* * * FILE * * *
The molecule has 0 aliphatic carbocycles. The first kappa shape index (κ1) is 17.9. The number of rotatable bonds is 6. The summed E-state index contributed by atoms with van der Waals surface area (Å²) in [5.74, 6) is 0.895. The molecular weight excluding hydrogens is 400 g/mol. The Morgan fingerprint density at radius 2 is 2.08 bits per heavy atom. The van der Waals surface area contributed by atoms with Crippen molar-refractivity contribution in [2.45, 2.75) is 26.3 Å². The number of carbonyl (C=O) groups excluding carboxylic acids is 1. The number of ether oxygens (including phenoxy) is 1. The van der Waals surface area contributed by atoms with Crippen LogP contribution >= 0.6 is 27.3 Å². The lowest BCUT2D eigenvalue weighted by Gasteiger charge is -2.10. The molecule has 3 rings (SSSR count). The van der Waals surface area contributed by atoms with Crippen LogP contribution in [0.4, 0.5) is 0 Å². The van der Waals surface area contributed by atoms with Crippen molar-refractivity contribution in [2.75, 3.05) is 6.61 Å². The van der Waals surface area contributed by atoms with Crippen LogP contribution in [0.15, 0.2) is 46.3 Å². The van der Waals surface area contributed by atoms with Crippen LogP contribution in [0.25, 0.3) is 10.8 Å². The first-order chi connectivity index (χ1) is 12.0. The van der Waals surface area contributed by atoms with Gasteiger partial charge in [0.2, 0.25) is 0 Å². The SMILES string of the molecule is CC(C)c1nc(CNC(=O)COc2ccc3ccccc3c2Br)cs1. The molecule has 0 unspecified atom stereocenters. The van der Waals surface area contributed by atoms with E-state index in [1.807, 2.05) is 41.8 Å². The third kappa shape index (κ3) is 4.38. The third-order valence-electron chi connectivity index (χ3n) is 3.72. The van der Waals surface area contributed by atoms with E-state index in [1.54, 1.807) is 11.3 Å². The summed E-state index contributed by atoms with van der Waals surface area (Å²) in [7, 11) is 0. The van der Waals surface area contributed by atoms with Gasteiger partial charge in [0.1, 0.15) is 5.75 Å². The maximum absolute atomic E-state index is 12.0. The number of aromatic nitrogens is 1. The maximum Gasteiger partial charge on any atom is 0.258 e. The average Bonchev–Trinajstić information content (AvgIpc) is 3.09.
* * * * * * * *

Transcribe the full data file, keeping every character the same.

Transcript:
The molecule has 0 aliphatic carbocycles. The first kappa shape index (κ1) is 17.9. The number of rotatable bonds is 6. The summed E-state index contributed by atoms with van der Waals surface area (Å²) in [5.74, 6) is 0.895. The molecular weight excluding hydrogens is 400 g/mol. The Morgan fingerprint density at radius 2 is 2.08 bits per heavy atom. The van der Waals surface area contributed by atoms with Crippen molar-refractivity contribution in [2.45, 2.75) is 26.3 Å². The number of carbonyl (C=O) groups excluding carboxylic acids is 1. The number of ether oxygens (including phenoxy) is 1. The van der Waals surface area contributed by atoms with Crippen LogP contribution >= 0.6 is 27.3 Å². The lowest BCUT2D eigenvalue weighted by Gasteiger charge is -2.10. The molecule has 3 rings (SSSR count). The van der Waals surface area contributed by atoms with Crippen LogP contribution in [0.4, 0.5) is 0 Å². The van der Waals surface area contributed by atoms with Crippen molar-refractivity contribution in [2.75, 3.05) is 6.61 Å². The van der Waals surface area contributed by atoms with Crippen LogP contribution in [0.15, 0.2) is 46.3 Å². The van der Waals surface area contributed by atoms with Crippen LogP contribution in [0.25, 0.3) is 10.8 Å². The first-order chi connectivity index (χ1) is 12.0. The van der Waals surface area contributed by atoms with Gasteiger partial charge in [0.2, 0.25) is 0 Å². The SMILES string of the molecule is CC(C)c1nc(CNC(=O)COc2ccc3ccccc3c2Br)cs1. The molecule has 0 unspecified atom stereocenters. The van der Waals surface area contributed by atoms with E-state index in [1.807, 2.05) is 41.8 Å². The third kappa shape index (κ3) is 4.38. The third-order valence-electron chi connectivity index (χ3n) is 3.72. The van der Waals surface area contributed by atoms with E-state index in [1.54, 1.807) is 11.3 Å². The summed E-state index contributed by atoms with van der Waals surface area (Å²) in [7, 11) is 0. The van der Waals surface area contributed by atoms with Gasteiger partial charge in [0.1, 0.15) is 5.75 Å². The maximum absolute atomic E-state index is 12.0. The number of aromatic nitrogens is 1. The maximum Gasteiger partial charge on any atom is 0.258 e. The average Bonchev–Trinajstić information content (AvgIpc) is 3.09.